Are Revitalized Villages Key to North Kingstown's Future?

Villages that are healthy for residents might also be healthy for the town, but no clear diagnosis or prescriptions have emerged

Judging by the red dots, Bauhaus-style architecture does not belong in any North Kingstown village. Beyond that, no consensus about the future of village life developed at the Dec. 15 North Kingstown Village Forum at Hamilton Elementary School.

The handful of attendees accepted organizers' offer to use colored dots to "rate" pictures of other village developments by how well their style and architecture might fit into Allenton, Hamilton, Lafayette or Wickford Junction.

Planners view those neighborhoods as areas that might benefit from more intensive development built around walkable, bikable designs that have transformed some other towns – and that many residents said during the "Healthy Places by Design" initiative they would welcome here.

Red dots basically indicated no way, no how, and they appeared most often on pictures of modern, geometric buildings.

Attendees also had questions about how viable and desirable revitalized villages would prove.

Is there a demand for village-style housing?

Will the economy support new housing and commercial redevelopment?

Would attractive village shops attract new retailers, or the usual chain vendors?

And, because many existing villages were built in water-sensitive areas, how can developers mitigate the effects of more intensive redevelopment on groundwater and wetlands?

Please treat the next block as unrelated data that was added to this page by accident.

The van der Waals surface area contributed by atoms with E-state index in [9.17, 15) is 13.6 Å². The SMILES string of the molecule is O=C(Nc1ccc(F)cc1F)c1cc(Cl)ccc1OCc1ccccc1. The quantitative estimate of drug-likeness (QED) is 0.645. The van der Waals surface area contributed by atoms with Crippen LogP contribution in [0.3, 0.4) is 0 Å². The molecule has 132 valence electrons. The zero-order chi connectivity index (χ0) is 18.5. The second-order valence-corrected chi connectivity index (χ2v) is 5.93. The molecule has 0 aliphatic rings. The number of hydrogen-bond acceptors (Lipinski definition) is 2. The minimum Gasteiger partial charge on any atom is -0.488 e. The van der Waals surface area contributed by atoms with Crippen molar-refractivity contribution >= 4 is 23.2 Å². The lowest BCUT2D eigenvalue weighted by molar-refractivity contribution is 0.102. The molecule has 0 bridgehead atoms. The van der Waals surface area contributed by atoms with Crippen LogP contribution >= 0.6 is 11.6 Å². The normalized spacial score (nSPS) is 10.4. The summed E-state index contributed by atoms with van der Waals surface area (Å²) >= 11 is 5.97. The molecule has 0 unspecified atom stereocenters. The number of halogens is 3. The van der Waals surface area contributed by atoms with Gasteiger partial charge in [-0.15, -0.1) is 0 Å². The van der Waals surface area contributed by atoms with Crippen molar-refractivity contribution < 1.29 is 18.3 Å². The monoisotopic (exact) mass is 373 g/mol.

"Those are great questions," said Peter Flinker, principal at Dodson Associates Ltd. and one of the planners advising the Town of North Kingstown on possible changes to the comprehensive plan.

Another firm, Horsley Witten Group, has been exploring whether the town should use the Transfer of Development Rights mechanism to focus growth on villages, as well in the Post Road corridor.

Nathan Kelly of Horsley Witten gave a presentation on how that process might work for villages. But as local resident Colin O'Sullivan pointed out, TDR has not yet sparked redevelopment along Post Road. Incentives for adding more low- and moderate-income housing appear more appealing for developers there, O'Sullivan said.

The master plan for the development in the Post Road corridor, approved in November by the Planning Commission, features affordable housing rather than TDR, as does the redeveloped complex.

Meanwhile, proposals for new developments in open space, such as the recently approved and the on-hold , continue to come before planners.

North Kingstown Planning Director Jon Reiner, JReiner@northkingstown.org, said that he hopes to coordinate with a working group on the future of villages, existing and proposed. He welcomes input from interested residents on possible changes to zoning laws and the comprehensive plan.

Villages, and that would affect village development, will be on the Town Council agenda Jan. 23, 2012.


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